And Bonilla came back, too, in a swap of bad contracts and players needing a scenery change, with the Mets booting Mel Rojas to the Dodgers.

Mets 2.0 was a disaster, with Bonilla becoming bummed about playing time, feuding with Bobby Valentine and, apparently, forming a card-playing malcontents club with Henderson.

Alas, Bonilla did get one really great baseball card. I love his 1993 card with the magnificent New York skyline rising in the background and Bobby flashing a confident smile.

Monday, December 06, 2010

Topps top 60 countown: Ed Kranepool, after all these years

No. 9, 1972 Ed Kranepool

Do you think that when Ed Kranepool was picked by the Mets in the 1962 amateur daft that he ever imagined he’d still be atop the team’s leader boards 31 years after retiring?

Sure playing 18 seasons with one team will do that. But if the New York media will go nuts just because Derek Jeter accumulates enough at-bats to pass a dead Yankee or two, well, we can celebrate our Steady Eddie.

Kranepool’s played 1,853 games in a Mets uniform – and only a Mets uniform. He’s got a 500-plus game lead on Bud Harrelson, and 800 games on David Wright, the closest active player.

He’s also atop the rankings for at-bats, plate appearances, hits, total bases, singles, times on base, and sacrifice flies. Wright only recently passed him on the doubles list.

Eddie’s also the leader in times grounded into double plays. But look, he did it 138 times. Mike Piazza is second with 132, and he played 10 fewer seasons for the team.
He wasn’t too bad with the glove, either, leading the league in fielding percentage in 1971 and 1975.

Kranepool was even a Met before Mr. Met came along – the mascot arrived in printed form in 1963, a year after Eddie.

With so man chances, Topps did well by Kranepool on numerous occasions. The 1980 farewell card is in the top 60, and the 1964 and 1970 cards are pretty sweet, too.

But my favorite is the 1972 card. It is, well, perfect. The design is legendary, of course. But the photo is magnificent. Eddie is leaning on the batting cage, bat resting shoulder, confident and friendly smile.

Likely shot in 1971 – though with Topps, you never know – we have a mid-career Eddie who remembers Casey and the Polo Grounds, was an All-Star in ’65, likely celebrated the arrival of Seaver and, despite being all of 24, was a veteran when the team won a World Series, even hitting a home run in Game 3.

It was, most definitely, good to be Ed Kranepool. And this card shows it.

Sunday, December 05, 2010

Countdown of top Topps cards continues with No. 10 and Mike Piazza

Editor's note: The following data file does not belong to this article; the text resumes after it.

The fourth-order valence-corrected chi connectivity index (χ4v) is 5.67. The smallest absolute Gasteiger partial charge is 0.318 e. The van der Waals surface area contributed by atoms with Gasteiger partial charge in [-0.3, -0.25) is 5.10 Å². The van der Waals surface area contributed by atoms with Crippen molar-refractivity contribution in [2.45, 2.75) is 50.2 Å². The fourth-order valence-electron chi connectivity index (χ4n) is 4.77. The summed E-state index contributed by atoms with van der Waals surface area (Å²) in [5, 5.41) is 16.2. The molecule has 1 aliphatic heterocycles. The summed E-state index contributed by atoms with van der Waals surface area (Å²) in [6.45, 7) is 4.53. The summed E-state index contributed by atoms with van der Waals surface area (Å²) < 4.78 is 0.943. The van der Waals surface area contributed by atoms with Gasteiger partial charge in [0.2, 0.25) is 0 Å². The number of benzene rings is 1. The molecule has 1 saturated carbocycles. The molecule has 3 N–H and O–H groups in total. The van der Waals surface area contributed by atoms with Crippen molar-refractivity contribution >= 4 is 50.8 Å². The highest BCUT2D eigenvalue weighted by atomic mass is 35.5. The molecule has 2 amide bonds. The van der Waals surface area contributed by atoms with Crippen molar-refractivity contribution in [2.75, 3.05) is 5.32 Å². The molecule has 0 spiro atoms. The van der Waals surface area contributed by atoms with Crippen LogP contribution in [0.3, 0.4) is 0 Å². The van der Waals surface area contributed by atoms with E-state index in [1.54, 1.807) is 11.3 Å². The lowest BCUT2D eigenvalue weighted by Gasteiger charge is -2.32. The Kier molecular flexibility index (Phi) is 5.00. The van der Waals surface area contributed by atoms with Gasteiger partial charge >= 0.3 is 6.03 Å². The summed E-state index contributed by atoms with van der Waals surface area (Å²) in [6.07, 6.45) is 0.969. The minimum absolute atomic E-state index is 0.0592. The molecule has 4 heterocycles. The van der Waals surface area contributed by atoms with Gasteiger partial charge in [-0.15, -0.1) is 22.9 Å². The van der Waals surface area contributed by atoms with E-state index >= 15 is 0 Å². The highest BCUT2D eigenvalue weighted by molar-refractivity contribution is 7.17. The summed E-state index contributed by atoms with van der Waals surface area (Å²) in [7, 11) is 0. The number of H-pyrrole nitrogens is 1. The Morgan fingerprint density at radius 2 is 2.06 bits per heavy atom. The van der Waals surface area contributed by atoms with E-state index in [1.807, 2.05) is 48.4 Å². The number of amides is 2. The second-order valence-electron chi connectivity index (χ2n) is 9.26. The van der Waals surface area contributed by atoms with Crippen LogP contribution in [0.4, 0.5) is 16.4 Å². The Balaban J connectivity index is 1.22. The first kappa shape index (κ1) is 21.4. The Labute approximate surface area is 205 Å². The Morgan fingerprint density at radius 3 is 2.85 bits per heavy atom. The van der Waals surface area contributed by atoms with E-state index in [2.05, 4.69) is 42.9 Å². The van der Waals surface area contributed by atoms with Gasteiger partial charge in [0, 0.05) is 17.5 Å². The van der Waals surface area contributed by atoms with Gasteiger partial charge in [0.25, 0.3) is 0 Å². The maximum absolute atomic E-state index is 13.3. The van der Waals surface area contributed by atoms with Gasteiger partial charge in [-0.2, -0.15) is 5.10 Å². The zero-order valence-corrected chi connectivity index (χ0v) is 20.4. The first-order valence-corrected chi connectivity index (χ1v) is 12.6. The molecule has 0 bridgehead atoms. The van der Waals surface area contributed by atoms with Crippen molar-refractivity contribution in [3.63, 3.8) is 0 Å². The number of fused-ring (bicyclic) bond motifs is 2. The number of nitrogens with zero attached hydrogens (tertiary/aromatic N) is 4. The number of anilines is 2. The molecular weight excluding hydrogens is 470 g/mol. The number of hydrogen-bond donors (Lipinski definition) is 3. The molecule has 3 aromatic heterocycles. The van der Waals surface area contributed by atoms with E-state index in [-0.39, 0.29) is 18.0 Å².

The top 10 cards in the top Topps cards of all time require special consideration, so we're going to address them one at a time, starting with:

No. 10, 2003 Mike Piazza

There are quite possibly more cards of Mike Piazza than there are of any other Met. And most of them are pretty bland.

That’s not Piazza’s fault. His Mets tenure happened to coincide with card companies pandering to investment types, and issued dozens of small sets filled with insert, or “chase,” cards that were supposedly would fund everyone’s retirement.

The sets were typically around 90 cards, though there could be two or three times that number of inserts. If limited to 90 cards, the companies included only two or three players from each team, usually the biggest stars and rookies.

Since all the attention was on the inserts, it seemed to me that the base cards were treated an afterthought, with just about any old photo slapped on there.

Since Piazza was the biggest name on the Mets, he was included in just about every set.

Not that he wasn’t worthy, of course. A debate over who is the team’s best non-pitcher would likely come down to Piazza and Darryl Strawberry. Straw didn’t seem to match his potential, but Piazza was everything we had hoped for when he arrived in 1998.

He certainly was the most feared by opponents, especially Roger Clemens, who sought to injure Piazza with both ball and broken bat.

Seems like most Piazza cards show him batting, but I think his 2003 card from the main Topps set is his best.

The design recalls the outstanding 1983 and 1984 sets with the small headshot in the corner and a large action photo. The blue border works perfect for the Mets’ colors, and the shot shows Mike out of the crouch and chasing a ball, with a look of determination.

I like the 2004 card, too, showing Piazza being mobbed at home plate after a big hit surrounded by teammates and coaches, seeking fist-bumps and high-fives. Don Baylor, a coach at the time, makes what is likely his only appearance on a regular-set Mets card.

Piazza caught the last pitch at Shea and the first pitch at Citi Field, and the Mets haven't issued his No. 31 since his departure. I'm speculating that means he'll be joining his batterymate on those two occasions among the retired numbers on the left field wall after he joins him in Cooperstown.